How Landlords Are Affected By COVID-19 Eviction Moratoriums NPR's Scott Simon talks to Katrina Bilella, who owns a rental home in Chicago, about how eviction moratoriums are putting landlords like her into financial hardship.
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How Landlords Are Affected By COVID-19 Eviction Moratoriums

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How Landlords Are Affected By COVID-19 Eviction Moratoriums

How Landlords Are Affected By COVID-19 Eviction Moratoriums

How Landlords Are Affected By COVID-19 Eviction Moratoriums

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NPR's Scott Simon talks to Katrina Bilella, who owns a rental home in Chicago, about how eviction moratoriums are putting landlords like her into financial hardship.

SCOTT SIMON, HOST:

President Trump and the CDC have ordered a nationwide halt on evictions until the end of December. This could prevent millions of Americans from becoming homeless during a pandemic and record unemployment. But some landlords say this moratorium leaves landlords unsheltered from financial difficulties. Katrina Bilella owns property in Chicago, but she joins us now from New York, where she's living with family and friends. Ms. Bilella, thanks so much for being with us.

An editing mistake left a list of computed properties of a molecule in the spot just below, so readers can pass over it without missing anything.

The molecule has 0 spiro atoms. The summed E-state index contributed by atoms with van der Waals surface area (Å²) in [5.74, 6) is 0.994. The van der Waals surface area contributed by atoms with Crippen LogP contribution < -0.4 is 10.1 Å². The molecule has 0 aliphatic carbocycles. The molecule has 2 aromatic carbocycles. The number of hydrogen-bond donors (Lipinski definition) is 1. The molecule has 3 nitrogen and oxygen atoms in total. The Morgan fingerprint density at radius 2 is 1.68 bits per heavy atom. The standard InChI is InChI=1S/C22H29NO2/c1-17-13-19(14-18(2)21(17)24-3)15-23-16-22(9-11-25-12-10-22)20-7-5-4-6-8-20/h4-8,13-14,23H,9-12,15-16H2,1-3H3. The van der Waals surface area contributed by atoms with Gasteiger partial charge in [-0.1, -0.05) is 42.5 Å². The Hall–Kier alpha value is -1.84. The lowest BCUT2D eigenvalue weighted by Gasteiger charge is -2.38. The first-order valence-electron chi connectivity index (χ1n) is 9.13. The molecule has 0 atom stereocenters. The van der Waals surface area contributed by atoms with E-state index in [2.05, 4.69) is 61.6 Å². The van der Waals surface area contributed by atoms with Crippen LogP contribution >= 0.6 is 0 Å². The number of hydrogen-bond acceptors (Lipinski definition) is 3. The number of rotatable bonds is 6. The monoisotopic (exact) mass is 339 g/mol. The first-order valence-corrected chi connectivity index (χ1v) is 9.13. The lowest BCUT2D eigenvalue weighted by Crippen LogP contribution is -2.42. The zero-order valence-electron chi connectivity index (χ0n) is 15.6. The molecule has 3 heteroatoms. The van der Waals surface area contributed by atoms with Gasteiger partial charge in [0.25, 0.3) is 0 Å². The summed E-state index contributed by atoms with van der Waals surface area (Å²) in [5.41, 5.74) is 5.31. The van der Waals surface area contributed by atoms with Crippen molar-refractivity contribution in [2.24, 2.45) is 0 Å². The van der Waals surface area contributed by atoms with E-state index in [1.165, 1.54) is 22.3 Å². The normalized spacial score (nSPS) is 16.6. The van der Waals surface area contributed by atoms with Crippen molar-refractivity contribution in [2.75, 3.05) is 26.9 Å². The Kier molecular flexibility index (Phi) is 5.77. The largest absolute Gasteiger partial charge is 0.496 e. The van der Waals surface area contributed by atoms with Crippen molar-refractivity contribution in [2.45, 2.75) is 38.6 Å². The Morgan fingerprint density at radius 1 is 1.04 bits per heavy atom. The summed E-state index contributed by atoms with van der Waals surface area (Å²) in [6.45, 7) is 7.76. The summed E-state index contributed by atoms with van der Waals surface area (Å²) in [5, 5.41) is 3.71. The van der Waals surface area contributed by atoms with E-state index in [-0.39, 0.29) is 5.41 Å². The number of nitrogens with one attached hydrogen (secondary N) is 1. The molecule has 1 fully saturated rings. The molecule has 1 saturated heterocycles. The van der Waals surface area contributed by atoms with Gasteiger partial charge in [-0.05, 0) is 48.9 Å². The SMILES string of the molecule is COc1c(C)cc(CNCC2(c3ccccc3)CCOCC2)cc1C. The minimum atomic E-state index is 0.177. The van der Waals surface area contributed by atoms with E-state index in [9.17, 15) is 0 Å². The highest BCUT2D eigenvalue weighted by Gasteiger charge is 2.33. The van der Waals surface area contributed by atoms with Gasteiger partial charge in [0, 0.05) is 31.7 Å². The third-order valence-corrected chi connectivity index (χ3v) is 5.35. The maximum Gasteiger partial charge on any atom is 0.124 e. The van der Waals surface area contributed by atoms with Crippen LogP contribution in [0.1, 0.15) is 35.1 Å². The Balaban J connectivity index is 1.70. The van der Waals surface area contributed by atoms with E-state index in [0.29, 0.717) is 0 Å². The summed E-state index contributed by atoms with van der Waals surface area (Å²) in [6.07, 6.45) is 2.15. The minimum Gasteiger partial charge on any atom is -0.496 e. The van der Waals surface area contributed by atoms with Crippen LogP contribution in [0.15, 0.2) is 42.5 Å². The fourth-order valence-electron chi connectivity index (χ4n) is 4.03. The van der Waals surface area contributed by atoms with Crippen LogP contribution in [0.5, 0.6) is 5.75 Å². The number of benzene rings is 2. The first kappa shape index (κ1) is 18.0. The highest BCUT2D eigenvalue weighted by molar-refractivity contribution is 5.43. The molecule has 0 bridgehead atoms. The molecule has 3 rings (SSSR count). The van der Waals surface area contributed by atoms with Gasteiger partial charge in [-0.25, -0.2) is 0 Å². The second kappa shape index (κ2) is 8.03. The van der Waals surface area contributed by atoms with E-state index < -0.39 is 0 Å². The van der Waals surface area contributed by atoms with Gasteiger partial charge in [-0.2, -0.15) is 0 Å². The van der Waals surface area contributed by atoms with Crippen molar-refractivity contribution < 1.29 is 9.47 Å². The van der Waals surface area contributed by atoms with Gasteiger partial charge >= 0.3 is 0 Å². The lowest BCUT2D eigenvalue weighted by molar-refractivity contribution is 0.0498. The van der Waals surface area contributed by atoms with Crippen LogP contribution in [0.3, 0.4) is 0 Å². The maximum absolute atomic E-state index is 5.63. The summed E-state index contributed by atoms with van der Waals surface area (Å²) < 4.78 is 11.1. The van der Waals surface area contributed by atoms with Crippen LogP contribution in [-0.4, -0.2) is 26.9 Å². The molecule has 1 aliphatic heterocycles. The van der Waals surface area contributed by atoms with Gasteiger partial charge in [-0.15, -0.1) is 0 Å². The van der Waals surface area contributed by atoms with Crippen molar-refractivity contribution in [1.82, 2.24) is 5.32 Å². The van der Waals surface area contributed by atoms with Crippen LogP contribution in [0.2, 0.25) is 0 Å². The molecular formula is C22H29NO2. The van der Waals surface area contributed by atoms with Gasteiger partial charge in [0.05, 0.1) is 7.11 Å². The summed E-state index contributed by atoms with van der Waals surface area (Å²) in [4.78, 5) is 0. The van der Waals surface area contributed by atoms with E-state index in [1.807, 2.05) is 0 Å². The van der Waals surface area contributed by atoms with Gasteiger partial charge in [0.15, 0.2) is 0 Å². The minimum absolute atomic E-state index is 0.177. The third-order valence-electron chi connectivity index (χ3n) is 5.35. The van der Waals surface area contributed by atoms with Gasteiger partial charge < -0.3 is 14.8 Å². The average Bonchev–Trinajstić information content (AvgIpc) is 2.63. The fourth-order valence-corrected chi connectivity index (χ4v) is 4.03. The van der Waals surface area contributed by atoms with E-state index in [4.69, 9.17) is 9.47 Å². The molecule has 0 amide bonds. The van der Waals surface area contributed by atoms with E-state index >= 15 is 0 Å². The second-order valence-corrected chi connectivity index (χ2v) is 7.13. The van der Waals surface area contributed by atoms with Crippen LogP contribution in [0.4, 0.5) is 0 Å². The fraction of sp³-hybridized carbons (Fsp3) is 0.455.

KATRINA BILELLA: Hi, Scott. Thanks for having me.

SIMON: And may we ask why you're staying with family and friends right now?

BILELLA: I am staying with family and friends because, ironically, my tenants have displaced me. So I own a unit in Chicago. I bought it about three years ago. My intention was to stay there and live there. Then I was relocated to Denver for work, so I decided I will rent out my apartment so that when I eventually move back to Chicago, I can live in my home.

So I found these tenants. They signed a lease October of 2019. And since then, it has been an absolute nightmare. They paid rent late every month, and I tried my best to work with them. I understand, you know, we're human. Things happen. I figured getting some rent was better than no rent.